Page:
Stereotypes serve several purposes. They can mislead readers, they can enhance the plot. They can also be played with, and even turned on their heads, to further the narrative. Shweta Bachchan-Nanda in her debut novel, Paradise Towers does nothing of this sort. Instead, she uses these stereotypes as plot points, using them for one purpose — convenience.
Set in Mumbai, the novel shares its name with a building in the city and Bachchan-Nanda’s novel is about its residents. Paradise Towers, by the author’s own admission, not only stands as an anachronistic edifice among the skyscrapers, but also has a name that is dripping with irony. It is anything but idyllic and its characters are hardly pious. They shamelessly eavesdrop, and tell on each other with terrible consequences as secrets spill out from the windows.
The author colours her narrative by introducing characters from diverse cultures, but this very detail also highlights her creative limitations. With frustrating obstinance, Bachchan-Nanda’s characters stick to all the stereotypes associated with them. The Bengali man is too timid and meek for his overbearing wife, while their daughter spends her days poring over books, taking little or no interest in others, including the boy who is visibly smitten by her. She wears glasses, of course, and leaves people in awe the day she decides to drape a sari (and give her spectacles a miss). The Punjabi couple likes their drinks and sees to it that others have a glass in their hands while they are nursing their own. The only love affair in Paradise Towers is that of a Muslim girl with a Hindu boy. A lone widow spends her afternoons, standing by her balcony and keeping a surreptitious watch on the building and its residents by training her binoculars on them. What else do old people do during solitary afternoons?
It does not help either that there is little or nothing when it comes to a semblance of a plot. The author packs in far too many things — some insipid, some critical — and treats each one of these plot angles with equal insouciance. Notwithstanding how urgent or pressing the incident is, it is resolved in the span of a few pages. Even a murder.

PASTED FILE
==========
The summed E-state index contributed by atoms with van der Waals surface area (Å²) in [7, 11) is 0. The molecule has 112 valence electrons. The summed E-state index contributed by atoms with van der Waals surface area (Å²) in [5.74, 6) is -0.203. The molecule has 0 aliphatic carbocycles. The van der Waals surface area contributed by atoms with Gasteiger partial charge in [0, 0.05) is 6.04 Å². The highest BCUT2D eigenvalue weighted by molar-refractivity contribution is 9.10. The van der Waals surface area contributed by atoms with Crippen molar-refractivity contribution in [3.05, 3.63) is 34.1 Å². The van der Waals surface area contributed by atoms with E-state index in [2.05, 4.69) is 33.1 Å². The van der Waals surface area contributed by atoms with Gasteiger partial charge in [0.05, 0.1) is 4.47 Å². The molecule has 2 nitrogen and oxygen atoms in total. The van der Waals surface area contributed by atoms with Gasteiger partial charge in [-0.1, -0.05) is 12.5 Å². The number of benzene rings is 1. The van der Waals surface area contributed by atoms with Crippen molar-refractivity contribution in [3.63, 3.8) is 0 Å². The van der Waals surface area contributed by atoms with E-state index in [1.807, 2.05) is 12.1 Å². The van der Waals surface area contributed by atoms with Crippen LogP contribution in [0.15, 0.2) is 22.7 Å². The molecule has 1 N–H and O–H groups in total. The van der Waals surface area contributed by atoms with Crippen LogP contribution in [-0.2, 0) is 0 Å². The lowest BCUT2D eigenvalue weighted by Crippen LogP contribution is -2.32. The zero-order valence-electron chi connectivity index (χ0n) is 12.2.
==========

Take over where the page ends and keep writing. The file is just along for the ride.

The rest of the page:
This, however, is a pity because Bachchan-Nanda’s sentences sit nicely, they even read well. There is a marked elegance in the turn of her words and she seems visibly comfortable in the presence of the characters she has created. Although mired in inanity, the narrative soars when she chooses to gaze on the details and write about them. Nothing escapes her attention — a slant of hand, a sleeping child at a crowded party or a young, absent-minded masseuse who waits to forward Whatsapp messages moments after her patron begins snoring.
It is also refreshing that she does not try too hard. The narrative is not orchestrated to arrive at a punchline, neither are there sentences placed in every chapter to jolt the readers. Her narrative flows, to borrow her words, “just like that”, which both works for and against her.
“Do you know the whole story?”, a character asks in the novel. “Yes, of course. You don’t?” she is asked in reply. “Na, not really,” she says. After turning the last page, one does identify with the girl’s apparent befuddlement about not knowing the “whole story”. The omniscient narrator in Paradise Towers might be extremely attentive, but sadly gets bogged down by the details and loses the plot midway. The novel, for all its elegance, ultimately, reads like it has a bunch of characters in search of a plot.